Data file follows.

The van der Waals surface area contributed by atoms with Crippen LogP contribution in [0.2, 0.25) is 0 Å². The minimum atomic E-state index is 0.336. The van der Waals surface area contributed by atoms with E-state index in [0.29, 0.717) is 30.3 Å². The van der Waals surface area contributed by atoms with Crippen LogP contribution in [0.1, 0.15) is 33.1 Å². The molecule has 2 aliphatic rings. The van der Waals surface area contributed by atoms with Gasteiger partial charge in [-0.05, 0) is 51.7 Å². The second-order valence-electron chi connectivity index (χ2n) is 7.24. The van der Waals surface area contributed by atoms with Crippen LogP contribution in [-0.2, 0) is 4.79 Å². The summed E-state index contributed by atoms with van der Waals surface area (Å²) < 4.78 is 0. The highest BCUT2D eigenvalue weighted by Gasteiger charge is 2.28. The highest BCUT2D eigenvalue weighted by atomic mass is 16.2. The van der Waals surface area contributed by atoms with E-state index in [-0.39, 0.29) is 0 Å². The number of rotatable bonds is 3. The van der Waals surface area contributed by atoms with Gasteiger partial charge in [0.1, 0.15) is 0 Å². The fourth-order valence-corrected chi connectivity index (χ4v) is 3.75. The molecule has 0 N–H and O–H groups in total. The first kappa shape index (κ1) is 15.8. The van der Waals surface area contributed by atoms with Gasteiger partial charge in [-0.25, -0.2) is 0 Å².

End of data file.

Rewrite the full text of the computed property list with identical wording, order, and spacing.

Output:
The van der Waals surface area contributed by atoms with Crippen LogP contribution in [0.2, 0.25) is 0 Å². The minimum atomic E-state index is 0.336. The van der Waals surface area contributed by atoms with E-state index in [0.29, 0.717) is 30.3 Å². The van der Waals surface area contributed by atoms with Crippen LogP contribution in [0.1, 0.15) is 33.1 Å². The molecule has 2 aliphatic rings. The van der Waals surface area contributed by atoms with Gasteiger partial charge in [-0.05, 0) is 51.7 Å². The second-order valence-electron chi connectivity index (χ2n) is 7.24. The van der Waals surface area contributed by atoms with Crippen LogP contribution in [-0.2, 0) is 4.79 Å². The summed E-state index contributed by atoms with van der Waals surface area (Å²) < 4.78 is 0. The highest BCUT2D eigenvalue weighted by Gasteiger charge is 2.28. The highest BCUT2D eigenvalue weighted by atomic mass is 16.2. The van der Waals surface area contributed by atoms with E-state index in [-0.39, 0.29) is 0 Å². The number of rotatable bonds is 3. The van der Waals surface area contributed by atoms with Gasteiger partial charge in [0.1, 0.15) is 0 Å². The fourth-order valence-corrected chi connectivity index (χ4v) is 3.75. The molecule has 0 N–H and O–H groups in total. The first kappa shape index (κ1) is 15.8. The van der Waals surface area contributed by atoms with Gasteiger partial charge in [-0.25, -0.2) is 0 Å².